Body language and tone of voice convey 93% of our messages - not words - according to Dr. Albert Mehrabian, international expert on non-verbal communication. Surprisingly, spoken words account for only seven percent of what listeners perceive.

With this in mind, let's visit some all-too-familiar meeting situations - to check out what's really going on, and learn how to understand boardroom behaviour.

Scenario one: Attention! Attention! Attention!
Tuesday morning, time for the weekly sales meeting and Mike walks into the boardroom carrying his laptop, BlackBerry and a notebook. Ray, vp sales, begins his review with the entire team. Twenty minutes into the meeting, Mike raises his hand to speak. Ray says; "Go ahead."

Mike stands, starts to speak and after talking non-stop for five minutes, suddenly sits down. He has an anxious, uncomfortable look. Ray thanks Mike and goes back to the point he was making. The meeting adjourns and on the way out, Mike says to Rachel; "I felt a little funny - was it something I said?"

Rachel suggests they grab a coffee.

"Mike, you're a smart guy, but you're out of touch. Right at the start of the meeting, you opened your laptop. At first, it looked like you were taking copious notes, but it was really obvious you were working on something else. Then, you picked up your BlackBerry, grabbed your notebook and started writing. You showed no interest in what Ray was saying. You were disrespectful and you insulted him two ways. You didn't pay attention and you interrupted him.

"Everyone in the room, except you, knew what was going on. When you started to speak, you talked about issues we'd already covered. Then, you went on and on about something totally unrelated.

"From the start, we were all listening and participating, but you weren't. You were acting superior - maybe because you've already achieved your sale's quota. The entire team was exasperated - Bob was shaking his head in disbelief. Didn't you see Andrew put his hand over his face? Jim kept tapping the table; Sandy was fiddling with her glasses. Then, Martin got up and started stretching. And the entire time, you kept talking and talking. Didn't you understand what they were saying?

"But Rachel, no one said a word!!!"
"Mike, their body language was saying everything.!"

Damage control #101
Mike had the common sense to realize he'd goofed, although after the fact! Meetings are an inevitable part of business life. Sometimes, they seem to dominate an entire week's agenda and leave us scrambling to return calls and reschedule our routines. It only stands to reason that some of these pushed-aside-activities may quietly slide into meetings - like checking BlackBerry and IPhone messages, or working behind a conveniently angled laptop. Everyone at meetings, including speakers, is onto these manoeuvres.

Words to the wise:
1. Stay alert and pay attention.
2. Keep your BlackBerry or IPhone in your briefcase and out of sight.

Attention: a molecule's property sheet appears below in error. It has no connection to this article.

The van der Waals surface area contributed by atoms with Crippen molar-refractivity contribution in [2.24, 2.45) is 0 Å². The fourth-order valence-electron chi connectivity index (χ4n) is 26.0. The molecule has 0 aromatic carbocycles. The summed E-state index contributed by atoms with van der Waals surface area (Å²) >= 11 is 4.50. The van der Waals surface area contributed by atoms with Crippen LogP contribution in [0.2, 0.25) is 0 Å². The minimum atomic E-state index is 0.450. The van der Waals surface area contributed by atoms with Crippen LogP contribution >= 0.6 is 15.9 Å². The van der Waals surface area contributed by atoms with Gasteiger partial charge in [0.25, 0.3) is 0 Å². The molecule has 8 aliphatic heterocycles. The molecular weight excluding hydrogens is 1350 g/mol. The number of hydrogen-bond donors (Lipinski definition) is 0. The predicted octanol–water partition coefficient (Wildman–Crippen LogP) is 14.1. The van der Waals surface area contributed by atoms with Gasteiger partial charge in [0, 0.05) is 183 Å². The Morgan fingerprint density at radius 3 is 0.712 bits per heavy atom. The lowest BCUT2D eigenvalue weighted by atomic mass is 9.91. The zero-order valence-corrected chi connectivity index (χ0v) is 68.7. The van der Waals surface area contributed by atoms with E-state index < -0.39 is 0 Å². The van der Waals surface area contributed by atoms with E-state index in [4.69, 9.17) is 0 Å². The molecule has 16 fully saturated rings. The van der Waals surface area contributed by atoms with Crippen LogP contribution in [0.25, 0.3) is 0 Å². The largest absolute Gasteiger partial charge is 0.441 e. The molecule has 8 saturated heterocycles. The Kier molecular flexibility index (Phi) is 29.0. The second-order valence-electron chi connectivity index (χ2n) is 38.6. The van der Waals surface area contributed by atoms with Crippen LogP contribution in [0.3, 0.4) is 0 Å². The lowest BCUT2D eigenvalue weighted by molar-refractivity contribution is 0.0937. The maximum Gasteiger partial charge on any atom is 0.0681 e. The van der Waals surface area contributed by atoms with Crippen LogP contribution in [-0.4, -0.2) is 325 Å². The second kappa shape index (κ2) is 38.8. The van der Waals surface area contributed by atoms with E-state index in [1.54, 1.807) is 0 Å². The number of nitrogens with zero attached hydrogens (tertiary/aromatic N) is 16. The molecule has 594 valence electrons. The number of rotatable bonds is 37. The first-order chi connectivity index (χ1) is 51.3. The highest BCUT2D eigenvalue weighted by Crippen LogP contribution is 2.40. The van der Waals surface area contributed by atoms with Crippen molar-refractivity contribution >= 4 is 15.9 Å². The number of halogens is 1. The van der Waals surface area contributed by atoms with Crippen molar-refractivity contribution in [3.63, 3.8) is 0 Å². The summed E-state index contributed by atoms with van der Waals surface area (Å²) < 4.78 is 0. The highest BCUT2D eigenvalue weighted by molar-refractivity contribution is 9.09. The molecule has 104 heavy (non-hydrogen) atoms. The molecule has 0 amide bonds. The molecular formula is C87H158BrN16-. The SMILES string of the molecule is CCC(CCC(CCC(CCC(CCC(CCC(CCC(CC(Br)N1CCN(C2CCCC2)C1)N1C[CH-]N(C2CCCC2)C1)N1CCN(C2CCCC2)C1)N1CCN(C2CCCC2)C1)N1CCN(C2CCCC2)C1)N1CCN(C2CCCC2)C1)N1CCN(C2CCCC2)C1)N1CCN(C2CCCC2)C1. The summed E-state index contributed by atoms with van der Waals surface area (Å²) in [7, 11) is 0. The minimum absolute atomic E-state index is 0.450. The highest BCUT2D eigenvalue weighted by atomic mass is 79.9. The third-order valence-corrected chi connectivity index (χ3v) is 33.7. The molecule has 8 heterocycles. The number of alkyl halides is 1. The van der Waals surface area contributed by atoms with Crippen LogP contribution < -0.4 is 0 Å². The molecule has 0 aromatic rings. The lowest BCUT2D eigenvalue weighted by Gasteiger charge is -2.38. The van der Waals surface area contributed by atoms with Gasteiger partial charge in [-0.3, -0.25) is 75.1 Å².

3. Park your closed laptop beside you. Focus on what's being said.

Scenario two: "Bored-room"
Thursday afternoon, time for a marketing update, and every chair is filled. The listeners seem attentive and interested; they're following the speaker. And then, snap! Like well-rehearsed choreography, the dance of the twirling pens starts. Before long, the big body shift number has taken over from the twirling pens and the stretching begins. Then it's turn-around-time - full torso pivots - to see the back of the room. What are the listeners telling us, without ever saying a word?

This crowd is telling the speaker, "Sit down - we've heard enough." Maybe our speaker started rambling, already made his point, or has gone on too long. Doesn't matter. It's time to close. The last thing any speaker wants is a "bored-room."

Damage control #102
There's no doubt that a two-hour Oscar winner commands our attention far better than watching paint dry. Yet experts agree, measuring our actual attention span, unlike measuring the Golden Gate's span, is an imperfect science. What they do know is that the actual amount of time we
can and do stay focused is very brief, indeed.

What do we do during this "lag time"? We drift. We go to the beach, plan the evening ahead, organize ideas. And if we're attending a meeting, chances are, we're casually scanning the room. If a speaker is interesting, listeners still drift in and out, but if the speaker starts to ramble, go off-topic, or present an unpopular viewpoint, watch out!

Speaker-smart tips:
1. Audience body language sends a very clear message. Look for signals.
2. When you're holding the floor and something feels wrong, come to a close. Changing the subject won't get you back on track.

Scenario three: Finish on a high note
This time, let's visit a one-to-one meeting. Bob is making a pitch. The listener, Janice, is sitting comfortably and then slowly, she starts to move into a sprint position, eyes pinned to her watch. Body language does not lie. She has clearly run out of time. Bob swiftly winds down; "I believe I've taken enough of your time Janice; I'd like to schedule a follow-up."

Smart move. No point in droning on when Janice's mind is elsewhere.

Damage control #103
Whew! Bob got it right.

Tips for swiftly winding down:

1. When a listener tunes out, turn down the sound, and then turn it off.
2. No fast talking - avoid a high-speed race to a rehearsed "finish line."

We're all good at reading body language; sometimes we just ignore it. Try to be more aware of body language and while you're at it, get a handle on your own. A picture is worth a thousand words.

Author's Bio: 

Leading Image and Business Etiquette since 1981. Diane Craig, President has released a new Teleseminar - The Look of Success by Diane Craig - it is brilliantly done, rich in content and priced at an extremely low rate.